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SeattleSean
10-15-2013, 06:32 AM
Hi all - i was just curious if anyone knows why/how the term 'luthier' came to describe one who makes ukeuleles, guitars, violins, etc., even though few people are actually making lutes these days.

Is it as simple as the fact that 'luthier' sounds better than ukeleleier or some other tortured name?

Thank you in advance for satiating my curiosity!

Timbuck
10-15-2013, 07:14 AM
I sometimes wonder why they ever bothered inventing search engines:rolleyes:
See here http://en.wikipedia.org/wiki/Luthier

ksquine
10-15-2013, 07:31 AM
Gotta love Wikepedia...
I guess the name just has some panache so it stuck

grendel1972
10-15-2013, 07:46 AM
In all fairness to the OP, I don't think the question was "where does the term 'luthier' come from" it was more, why has it stuck when most luthiers are not making lutes anymore? I think it's an interesting question, although I suspect it's along the lines of what ksquine said, it stuck because it sounds cool.

David Newton
10-15-2013, 08:28 AM
I don't know why the term was ever applied to anyone but a Lute maker.
Back in the early 70's, all the guitar builders I knew hated the term, we just wanted to be called "guitar builder". At least that is how I remember it.
The Guild of American Luthiers, the org. established to help builders organize meetings and such, promoted the term, hoping to raise guitar building up the pay-scale. I can't fault that.
Now it applies to anyone making any string instrument. Even people who want to maybe someday build their first masterpiece call themselves a Luthier.

Moore Bettah Ukuleles
10-15-2013, 08:39 AM
Tell people you build "ooks" and they say "Huh?"

Clarify by telling them you are a luthier and they say "What?"

And that's why I call myself a wood worker.

SeattleSean
10-15-2013, 08:57 AM
I sometimes wonder why they ever bothered inventing search engines:rolleyes:
See here http://en.wikipedia.org/wiki/Luthier

Sorry if i offended your sensibilities with this question, but I actually did read the wikipedia entry, which didn't answer my question. So, i posed it here. Next time I guess I should check with you first so I can avoid the shame of receiving another eye-roll from you.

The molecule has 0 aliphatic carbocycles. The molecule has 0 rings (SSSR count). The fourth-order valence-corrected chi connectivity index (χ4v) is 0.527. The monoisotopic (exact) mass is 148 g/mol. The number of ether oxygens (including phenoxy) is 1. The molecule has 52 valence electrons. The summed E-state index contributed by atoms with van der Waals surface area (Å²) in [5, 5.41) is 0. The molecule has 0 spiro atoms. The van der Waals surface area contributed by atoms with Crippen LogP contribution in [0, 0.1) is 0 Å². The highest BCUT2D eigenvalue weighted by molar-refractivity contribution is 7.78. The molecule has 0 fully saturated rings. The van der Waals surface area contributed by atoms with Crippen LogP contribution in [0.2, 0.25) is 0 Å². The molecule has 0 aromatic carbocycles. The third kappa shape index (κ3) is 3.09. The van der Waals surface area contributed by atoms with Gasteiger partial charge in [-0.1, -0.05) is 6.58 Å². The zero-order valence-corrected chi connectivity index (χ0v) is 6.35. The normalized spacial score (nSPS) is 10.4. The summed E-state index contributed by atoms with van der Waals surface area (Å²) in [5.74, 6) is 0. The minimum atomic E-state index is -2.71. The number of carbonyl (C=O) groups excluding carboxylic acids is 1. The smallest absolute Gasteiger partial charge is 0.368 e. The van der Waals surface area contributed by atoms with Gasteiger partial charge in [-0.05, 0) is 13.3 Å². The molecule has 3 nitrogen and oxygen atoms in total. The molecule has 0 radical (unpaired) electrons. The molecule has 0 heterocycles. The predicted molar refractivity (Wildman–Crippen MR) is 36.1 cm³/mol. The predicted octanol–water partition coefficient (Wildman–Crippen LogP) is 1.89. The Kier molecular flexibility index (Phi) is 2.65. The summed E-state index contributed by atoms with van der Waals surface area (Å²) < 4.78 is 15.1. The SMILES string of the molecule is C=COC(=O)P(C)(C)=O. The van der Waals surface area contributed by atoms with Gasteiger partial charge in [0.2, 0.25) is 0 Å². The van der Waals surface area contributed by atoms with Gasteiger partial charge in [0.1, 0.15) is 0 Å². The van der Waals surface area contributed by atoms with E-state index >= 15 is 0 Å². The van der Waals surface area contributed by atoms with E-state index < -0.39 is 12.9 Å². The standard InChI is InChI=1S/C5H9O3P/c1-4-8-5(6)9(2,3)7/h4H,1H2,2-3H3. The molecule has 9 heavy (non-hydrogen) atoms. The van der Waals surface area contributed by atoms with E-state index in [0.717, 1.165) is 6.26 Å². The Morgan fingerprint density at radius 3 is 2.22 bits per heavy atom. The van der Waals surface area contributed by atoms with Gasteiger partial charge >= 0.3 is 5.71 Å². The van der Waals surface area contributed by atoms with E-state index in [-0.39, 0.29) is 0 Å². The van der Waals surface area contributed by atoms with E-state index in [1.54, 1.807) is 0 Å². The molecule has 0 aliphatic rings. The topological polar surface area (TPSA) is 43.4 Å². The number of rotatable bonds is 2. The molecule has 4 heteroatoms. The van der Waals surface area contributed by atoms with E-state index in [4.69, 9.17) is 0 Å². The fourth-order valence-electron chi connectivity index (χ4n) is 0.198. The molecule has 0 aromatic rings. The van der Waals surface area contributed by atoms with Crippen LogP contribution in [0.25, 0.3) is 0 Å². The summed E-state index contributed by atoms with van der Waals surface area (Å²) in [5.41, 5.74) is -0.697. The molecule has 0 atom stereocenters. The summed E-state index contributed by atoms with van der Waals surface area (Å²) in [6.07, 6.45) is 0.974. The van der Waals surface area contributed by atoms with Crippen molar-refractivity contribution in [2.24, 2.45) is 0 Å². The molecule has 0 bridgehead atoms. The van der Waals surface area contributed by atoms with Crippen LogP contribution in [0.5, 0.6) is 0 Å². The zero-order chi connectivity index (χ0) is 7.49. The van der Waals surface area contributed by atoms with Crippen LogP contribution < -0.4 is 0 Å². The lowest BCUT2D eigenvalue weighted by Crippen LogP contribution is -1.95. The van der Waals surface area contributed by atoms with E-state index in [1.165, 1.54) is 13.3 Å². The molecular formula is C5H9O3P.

To others, thanks for your responses, which tend to corroborate my hypothesis. Thanks!

Wicked
10-15-2013, 09:16 AM
I don't know why the term was ever applied to anyone but a Lute maker.
Back in the early 70's, all the guitar builders I knew hated the term, we just wanted to be called "guitar builder". At least that is how I remember it.
The Guild of American Luthiers, the org. established to help builders organize meetings and such, promoted the term, hoping to raise guitar building up the pay-scale. I can't fault that.
Now it applies to anyone making any string instrument. Even people who want to maybe someday build their first masterpiece call themselves a Luthier.

The truth is, most "luthiers" pretty much stick in a single lane - so it is more precise to refer to themselves as Guitar Builder, Violin Maker or what have you. (Diddley Bow Diddler, anyone?), but I can also understand the Guild's use of the name as a sort of all-encompassing term to cover builders of all stringed instruments. Personally, I have never actually met a successful guitar builder or violin maker who referred to themselves as a luthier.

BlackBearUkes
10-15-2013, 09:31 AM
I know a lot of builders who specialize in one string instrument and have for most of their career. I guess you could call them guitar luthiers, etc. I tend to think of someone, like myself, who build and repair all manner of string instruments as more of a general luthier, and that includes lutes.


The truth is, most "luthiers" pretty much stick in a single lane - so it is more precise to refer to themselves as Guitar Builder, Violin Maker or what have you. (Diddley Bow Diddler, anyone?), but I can also understand the Guild's use of the name as a sort of all-encompassing term to cover builders of all stringed instruments. Personally, I have never actually met a successful guitar builder or violin maker who referred to themselves as a luthier.

Liam Ryan
10-15-2013, 09:41 AM
Plumbers are still called plumbers...............

Wicked
10-15-2013, 10:59 AM
I know a lot of builders who specialize in one string instrument and have for most of their career. I guess you could call them guitar luthiers, etc. I tend to think of someone, like myself, who build and repair all manner of string instruments as more of a general luthier, and that includes lutes.

Then luthier you are, my friend.

People can call themselves what they want. (I refer to myself as the Grand High Poobah, as an example.) Violin Maker is far more precise, if you predominantly make violins, though.

Oddly, in my experience, guitar builders tend to dislike the term luthier because many think it sounds pretentious... but violin makers consider the term beneath them.

SeattleSean
10-15-2013, 11:32 AM
Oddly, in my experience, guitar builders tend to dislike the term luthier because many think it sounds pretentious... but violin makers consider the term beneath them.

Ha ha, I love learning about the intricacies and oddities of new communities/sub-cultures. That observation reminds me of the old phrase, Horses sweat, men perspire, but ladies merely glow.

Titchtheclown
10-16-2013, 09:34 AM
I think the term luthier exists purely so people can do the no I'm not, I'm a -insert your religion here joke.

Ken W
10-16-2013, 04:35 PM
Tell people you build "ooks" and they say "Huh?"

Clarify by telling them you are a luthier and they say "What?"

And that's why I call myself a wood worker.

I guess I'm with Chuck on this one. I spend as much time as I can at my workbench tackling a number of projects. I guess I've never thought about calling myself a table-ier, cabinet-ier, dulcimer-ier, etc. But "wood-hacker" ???....now we're talking.